Registered Music Therapists plan, facilitate and evaluate music therapy programs tailored to your needs, to help you achieve your health and well-being goals. They use evidence-based techniques to address a range of cognitive, behavioural, communication, physical and, socio-emotional goals.
To ensure the best outcome for you, your music therapist may work with your health care team of family members, carers and other health experts like Occupational Therapists, Psychologists, and Speech Therapists.
Music therapy is provided as an allied health service under Capacity Building - Improved Daily Living. Capacity Building supports help participants to increase their skills for independence in daily, practical activities such as language and communication, personal care, mobility and movement, interpersonal interactions and community participation.
Music therapy is considered a ‘therapeutic support’ in the NDIS.
NDIS Support Purpose
NDIS Outcome domain
NDIS Support Category
What it means for you
Improved Daily Living
(In the myplace portal, it is the ‘CB Daily Activity’)
Assessment, training, develop and/or therapy to help in the development of, or increase in skills for independence and community participation.
If you have funding for ‘Improved Daily Living’, you can choose to use all or part of your funding for music therapy.
Your music therapy has to:
- Be provided by a Registered Music Therapist. Click here to find a Registered Music Therapist.
- Be considered a reasonable and necessary service.
- Help you reach your NDIS goals.
Your music therapy can be delivered to you individually or within a group. However, it does not include community music groups or music lessons.
Community Music Groups - These may include community musicians who facilitate bands, community choirs or drumming workshops. You do not need to be a Registered Music Therapist to do this work, although some Registered Music Therapists also do this work. This work is not funded under therapeutic supports by the National Disability Insurance Scheme. This is seen as a mainstream support.
Music Lessons - Music teachers teach people how to sing or play instruments. You do not need to be a Registered Music Therapist to do this work, although some do teach music as well. Music lessons are not funded under therapeutic supports by the National Disability Insurance Scheme, but may be funded under Capacity Building, ‘Increased Social and Community Participation’.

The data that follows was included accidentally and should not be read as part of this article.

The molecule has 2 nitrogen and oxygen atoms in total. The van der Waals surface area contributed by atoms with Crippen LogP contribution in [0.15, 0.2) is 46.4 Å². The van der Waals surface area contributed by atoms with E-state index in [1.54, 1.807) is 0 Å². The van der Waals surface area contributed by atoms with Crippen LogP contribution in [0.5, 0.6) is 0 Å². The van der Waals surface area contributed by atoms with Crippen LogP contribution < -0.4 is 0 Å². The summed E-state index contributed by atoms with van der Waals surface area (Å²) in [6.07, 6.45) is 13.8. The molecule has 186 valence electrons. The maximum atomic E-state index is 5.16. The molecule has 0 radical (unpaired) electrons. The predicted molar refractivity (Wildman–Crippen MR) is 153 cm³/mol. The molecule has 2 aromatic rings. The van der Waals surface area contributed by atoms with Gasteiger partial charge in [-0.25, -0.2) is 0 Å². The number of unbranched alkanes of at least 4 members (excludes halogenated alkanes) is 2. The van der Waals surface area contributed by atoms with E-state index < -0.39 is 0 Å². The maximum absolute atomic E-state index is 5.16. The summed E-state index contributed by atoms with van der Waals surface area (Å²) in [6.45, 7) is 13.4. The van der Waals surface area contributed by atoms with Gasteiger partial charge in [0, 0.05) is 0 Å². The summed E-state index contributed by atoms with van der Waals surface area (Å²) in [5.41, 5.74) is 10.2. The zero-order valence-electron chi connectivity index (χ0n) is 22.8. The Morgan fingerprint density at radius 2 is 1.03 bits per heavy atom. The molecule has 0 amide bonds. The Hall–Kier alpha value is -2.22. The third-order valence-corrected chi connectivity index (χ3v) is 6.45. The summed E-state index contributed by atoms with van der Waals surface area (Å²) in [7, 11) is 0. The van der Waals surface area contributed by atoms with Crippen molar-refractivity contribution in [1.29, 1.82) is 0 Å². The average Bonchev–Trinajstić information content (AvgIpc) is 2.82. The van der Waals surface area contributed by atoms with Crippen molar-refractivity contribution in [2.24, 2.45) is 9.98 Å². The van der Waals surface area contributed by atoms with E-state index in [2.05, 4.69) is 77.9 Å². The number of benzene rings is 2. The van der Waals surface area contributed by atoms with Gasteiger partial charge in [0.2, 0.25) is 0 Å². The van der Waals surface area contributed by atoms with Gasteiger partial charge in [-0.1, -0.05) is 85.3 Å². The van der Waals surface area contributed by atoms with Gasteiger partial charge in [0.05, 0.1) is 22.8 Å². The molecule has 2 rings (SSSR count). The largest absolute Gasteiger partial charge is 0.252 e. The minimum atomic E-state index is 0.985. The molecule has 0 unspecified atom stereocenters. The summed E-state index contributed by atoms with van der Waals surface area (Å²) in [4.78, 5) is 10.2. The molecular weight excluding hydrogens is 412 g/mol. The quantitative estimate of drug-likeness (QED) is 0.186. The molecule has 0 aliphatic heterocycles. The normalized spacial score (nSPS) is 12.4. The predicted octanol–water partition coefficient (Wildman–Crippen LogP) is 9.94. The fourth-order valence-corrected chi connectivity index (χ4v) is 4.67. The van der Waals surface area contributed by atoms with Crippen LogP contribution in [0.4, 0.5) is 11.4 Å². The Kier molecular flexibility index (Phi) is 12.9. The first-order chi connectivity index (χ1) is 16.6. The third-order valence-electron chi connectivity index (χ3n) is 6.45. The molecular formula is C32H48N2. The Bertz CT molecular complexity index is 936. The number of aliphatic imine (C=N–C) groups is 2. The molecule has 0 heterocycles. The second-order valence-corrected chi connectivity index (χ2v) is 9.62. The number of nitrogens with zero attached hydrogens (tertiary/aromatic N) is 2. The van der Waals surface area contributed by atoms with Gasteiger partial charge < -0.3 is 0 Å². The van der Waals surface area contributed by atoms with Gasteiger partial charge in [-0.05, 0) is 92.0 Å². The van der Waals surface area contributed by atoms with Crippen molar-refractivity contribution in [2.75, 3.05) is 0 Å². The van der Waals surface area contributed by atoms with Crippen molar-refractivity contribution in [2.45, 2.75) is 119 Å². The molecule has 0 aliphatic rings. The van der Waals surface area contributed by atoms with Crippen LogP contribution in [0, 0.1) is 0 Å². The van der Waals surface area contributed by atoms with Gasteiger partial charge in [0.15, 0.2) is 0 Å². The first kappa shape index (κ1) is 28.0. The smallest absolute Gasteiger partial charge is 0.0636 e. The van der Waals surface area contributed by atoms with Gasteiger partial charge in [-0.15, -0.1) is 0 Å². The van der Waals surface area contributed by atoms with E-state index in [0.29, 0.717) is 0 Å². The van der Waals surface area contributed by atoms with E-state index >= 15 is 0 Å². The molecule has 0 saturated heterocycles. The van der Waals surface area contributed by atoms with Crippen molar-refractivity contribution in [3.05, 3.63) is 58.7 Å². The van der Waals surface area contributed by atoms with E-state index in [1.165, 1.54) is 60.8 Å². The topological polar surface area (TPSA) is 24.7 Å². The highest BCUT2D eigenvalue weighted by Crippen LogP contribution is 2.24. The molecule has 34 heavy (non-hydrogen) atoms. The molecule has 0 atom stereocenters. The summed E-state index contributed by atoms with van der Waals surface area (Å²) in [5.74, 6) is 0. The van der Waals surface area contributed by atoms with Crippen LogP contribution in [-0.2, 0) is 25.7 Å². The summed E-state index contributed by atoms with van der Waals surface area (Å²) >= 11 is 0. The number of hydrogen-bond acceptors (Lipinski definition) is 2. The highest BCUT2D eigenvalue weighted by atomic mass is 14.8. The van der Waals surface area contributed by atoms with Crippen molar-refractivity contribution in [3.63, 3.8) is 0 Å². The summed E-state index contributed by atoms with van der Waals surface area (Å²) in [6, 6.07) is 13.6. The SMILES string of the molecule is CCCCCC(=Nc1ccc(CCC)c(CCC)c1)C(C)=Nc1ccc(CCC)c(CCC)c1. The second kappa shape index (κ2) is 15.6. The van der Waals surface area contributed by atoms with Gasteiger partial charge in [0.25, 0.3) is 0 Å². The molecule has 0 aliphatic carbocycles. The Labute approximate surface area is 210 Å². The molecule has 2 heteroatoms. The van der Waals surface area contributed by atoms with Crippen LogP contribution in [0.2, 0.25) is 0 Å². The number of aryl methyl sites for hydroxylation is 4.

Your Registered Music Therapist will conduct sessions with you face-to-face. This is done either in person or online. Music therapists use a range of music making methods. They tailor each session to your needs and goals. A session may include:
- Listening to music played by the music therapist.
- Listening to recorded music.
- Making music by playing an instrument or singing.
- Using or writing lyrics and songs.
- Getting resources and activities to do outside of your music therapy session.
To ensure the best outcome for you, your music therapist may work with your health care team of family members, carers and other health experts like Occupational Therapists, Psychologists, and Speech Therapists. Your music therapist may:
- Lead therapy sessions with another health expert
- Observe other health providers working with you
- Attend team meetings
- Coach and show others how they can support you
- Share assessment and progress notes, and
- Consult with other health providers about resources and equipment.
How to find a music therapist
Find a registered provider by searching within the Find a Music Therapist search box to the right of this page.
If you are told that you cannot include music therapy in your NDIS plan, please:
- Refer the person to this website
- Forward a copy of the Music Therapy in Disability: Information booklet
- Refer to these letters of support from Federal MP, Pat Conroy and the General Manager of Access and Planning for the NDIS, William Garton
- Contact the Australian Music Therapy Association NDIS representative: email@example.com